aka using other people's intellectual property for profit
  • FinessetheArtist
    Not sure if this will be taken serious, or seen by anyone who can answer appropriately. But, as a verified RapGenius artist, what does that mean for my lyrics posted there?
    • d mac
      Seems like they're determining usage of lyric compositions on the 'net. Although they were saying just because they were annotations, the law says you have to ask permission for licensed material. The Sony deal is cool, many of the rap lyrics are off of UMG artists. The end results of the EMI split up. Hopefully you have copyrights, aka get paperwork for everything you do in this rap game.
  • Anonymous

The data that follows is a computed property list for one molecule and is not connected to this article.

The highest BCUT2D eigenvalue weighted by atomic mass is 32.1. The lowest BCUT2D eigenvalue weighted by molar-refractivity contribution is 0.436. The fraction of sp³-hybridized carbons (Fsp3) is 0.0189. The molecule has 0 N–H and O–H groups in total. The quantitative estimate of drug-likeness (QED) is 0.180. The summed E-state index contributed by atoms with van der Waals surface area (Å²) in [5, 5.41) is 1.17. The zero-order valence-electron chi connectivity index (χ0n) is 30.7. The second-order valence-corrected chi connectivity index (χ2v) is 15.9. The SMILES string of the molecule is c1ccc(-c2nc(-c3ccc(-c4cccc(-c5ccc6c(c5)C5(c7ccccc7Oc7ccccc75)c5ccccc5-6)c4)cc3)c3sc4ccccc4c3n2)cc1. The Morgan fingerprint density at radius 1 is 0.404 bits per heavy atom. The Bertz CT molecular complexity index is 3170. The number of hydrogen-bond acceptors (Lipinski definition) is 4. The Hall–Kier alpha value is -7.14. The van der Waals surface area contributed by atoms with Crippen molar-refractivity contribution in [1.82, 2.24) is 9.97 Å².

Rap Genius' business model involves using other people's intellectual property to dominate search results for song lyrics to scam money from investors. This paid off handsomely last year in the form of a $15 million windfall from venture capital firm Andreessen-Horowitz, headed up by Mitt Romney donor Marc Andreessen and Ben Horowitz, son of Southern Poverty Law Center-certified racist David Horowitz. The NMPA, a group that tries to collect licensing fees from scammers on behalf of music publishers, commissioned a study by David Lowery, the guy from Crack3r and Camper Van Beethoven, who apparently is also a mathematician and teaches music business at the University of Georgia. He might also be one of the guys who wrote an angry editorial about how indie musicians can't make any money from Spotify, not just because relatively few people are interested in listening to indie music, but because Spotify pays an apartheid rate to indie labels. It's somehow even less than what they pay major labels. Because Spotify lives to promote bad music. Lowery used his skills as a mathematician, along with his experience not making any money in the music business (I'm sure it's a good class though), to put together a list of the top 50 lyrics sites that probably haven't obtained a proper license to post song lyrics. The list is in descending order based on which sites turned up the highest search results for names of songs and artists and thus were most likely to make a shedload of money using someone else's intellectual property. Of course Rap Genius topped the list. According to an article yesterday in billboard.biz, the NMPA has sent take-down notices to every site on the list. I checked Rap Genius just now, and it looks like they've still got song lyrics up. So they might get sued. I wouldn't check any of those other sites, lest my five year-old Acer Aspire come down with a virus and I had to put RackRadar, but from what I understand a lot of them are based in Russia and could probably give a rat's ass about your silly take-down notice. If you went over there trying to collect your court-ordered, some mafia guy would just kill you and bribe the police not to call it in. The NMPA, headed up by a guy named David Israelite (no, really), already sued a sketchy lyrics site founded by one of the guys who founded MySpace for [Austin Powers voice] $6.6 million. If you check the LiveUniverse site now, all you get is that notice from the hosting company saying that the domain name has expired. They couldn't even afford to get that shit renewed. They also sued a company called Motive Force, which ran LyricsWiki, for an undisclosed sum. Really, all you need to know about this guy is that his name is David Israelite. There's basically no way he can lose in court. One of the kids from Rap Genius told Billboard that they shouldn't have to obtain licenses to post song lyrics, because Rap Genius annotates song lyrics, and that's why people visit Rap Genius, right, to have ebonics translated into plain English by people who were born in 1998? He said he couldn't wait to have a conversation about how all songwriters can benefit from Rap Genius, which I took to mean that they plan to invite the guy from Crack3r to Rap Genius' offices in Williamsburg, where they'll try to ply him with weed and allow him to awkwardly glance up that one chick's skirt. They pulled the same shit with Chief Keef, who's now in some court-ordered rehab. You can't get court-ordered rehab for weed, right? They're also trying to argue that many artists were dumb enough to go up there and type in their own lyrics. As explained to me by some young guy on Twitter who assured me he was familiar with the law, if you type your own lyrics into Rap Genius, you sacrifice your right to sue for any money they make from your intellectual property down the line. I tried to explain to these dumbass rappers that they should stop going up there, getting high and typing in their own lyrics, and yet week in and week out I see more and more rappers going up there. Sean Price probably can't afford to buy his own weed. If I were him, I'd try to argue that typing my own lyrics into Rap Genius shouldn't count, because I was high on what I was told was the kind of weed you can buy with $15 million, but who knows what that shit was? Chief Keef smoked it, and now he's locked up in a looney bin with shermheads who got caught wandering the streets naked. Furthermore, how can anyone who works for Rap Genius ever be sure that it was Sean Price who typed in those lyrics. It could have just as easily been Dallas Penn. It's a known fact that they can't tell black people apart.